New Bums | Voices In A Rented Room

by Ingrid Rosales SOURCE Best New Bands

Ben Chasny and Donovan Quinn have done the whole psych-genre thing already.

The main music project for Ben Chasny is Six Organs of Admittance, admittedly a psych folk group, and Donovan Quinn’s band, the Skygreen Leopards, also classifies themselves as a psych-folk project. But when put together, Chasny and Quinn have created a new acoustic duo, channeling elements of folk and lo-fi different from any of their other projects. Together, they are the New Bums.

Voices in a Rented Room, the New Bums’ debut album from Drag City, implies a softness from the title alone. “Black Bough,” the opening track, fuels that assumption further with fragile, dreary twinges from two acoustic guitars. Both men croon simultaneously, more sad than melodic; more reflective than whimsical. An image of two men exercising their musical hobbies on a front porch after a long days’ work comes into mind.

And perhaps that image is as accurate as it can be. In an interview that Quinn gave a few years’ back, he spoke about Chasny being an old drinking buddy, how they had been planning to create a record with quintessentially, a “drinking buddy” vibe. Suddenly the record becomes far more casual, though that’s not to say it’s not without its quiet, sentimental moments a la “Black Bough.”

The song “Your Bullshit” stands out from the silence in particular, sounding like raw, railroad rock with a welcomed non-acoustic wail of a guitar at the end. The next track, “It’s the Way,” is reminiscent of a Kurt Vile-esque psychedelic aesthetic, and “The Killers and Me,” the leading single for this album, keeps the vibe of the record light and catchy. The lyrics from this point of the record are also kept light-hearted and simple.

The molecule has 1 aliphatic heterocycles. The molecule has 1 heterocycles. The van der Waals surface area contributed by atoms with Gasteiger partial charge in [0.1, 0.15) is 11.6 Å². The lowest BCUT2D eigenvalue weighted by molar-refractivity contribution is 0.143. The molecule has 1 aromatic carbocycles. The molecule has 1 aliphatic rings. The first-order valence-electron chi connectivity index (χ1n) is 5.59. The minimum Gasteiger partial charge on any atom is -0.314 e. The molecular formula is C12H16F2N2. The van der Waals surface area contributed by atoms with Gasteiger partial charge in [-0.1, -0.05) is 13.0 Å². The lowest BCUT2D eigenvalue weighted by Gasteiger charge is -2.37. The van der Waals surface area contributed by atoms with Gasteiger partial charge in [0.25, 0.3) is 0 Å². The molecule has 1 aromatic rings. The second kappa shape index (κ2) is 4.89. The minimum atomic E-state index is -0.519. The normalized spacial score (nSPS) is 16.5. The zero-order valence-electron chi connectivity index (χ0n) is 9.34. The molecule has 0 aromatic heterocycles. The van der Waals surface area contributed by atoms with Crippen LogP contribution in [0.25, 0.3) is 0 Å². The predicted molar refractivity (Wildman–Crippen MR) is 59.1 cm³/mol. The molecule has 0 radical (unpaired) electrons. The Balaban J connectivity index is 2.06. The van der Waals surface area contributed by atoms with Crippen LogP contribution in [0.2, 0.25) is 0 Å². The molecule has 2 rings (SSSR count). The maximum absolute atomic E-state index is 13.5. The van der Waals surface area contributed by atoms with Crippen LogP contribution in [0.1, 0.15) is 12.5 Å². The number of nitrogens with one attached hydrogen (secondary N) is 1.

“Welcome to the Navy,” however, takes a turn for some blues (though the vocals definitely give Bright Eyes’ Conor Oberst a run for his money). It’s nice, somber, and sounds like a folksy dirge in all the right ways, but the album often loses itself within the silence, especially in the first few songs, and it gets harder to listen when the songs sound so muted and small.

“Town on the Water” might be the track that really hones all different aspects of this album. It’s sung and written with poignancy, a quiet introspection probably best sung out by a lake. It rings back to the softness that the album’s title suggests, a calm plea from two voices: “Take me out to the town on the water.”

With all that said, both singers and musicians have an equal part in this record, which is an interesting accomplishment. Chasny’s and Quinn’s voices are harmonious, but without literal harmonizing. No voice outshines the other, and no riff overpowers another. If a casual buddy record was the goal for the New Bums, then Chasny and Quinn have certainly succeeded. At the end of the day, Voices in a Rented Room is best heard and imagined through that scope, with two friends finishing each others’ sentences; two friends playing guitar.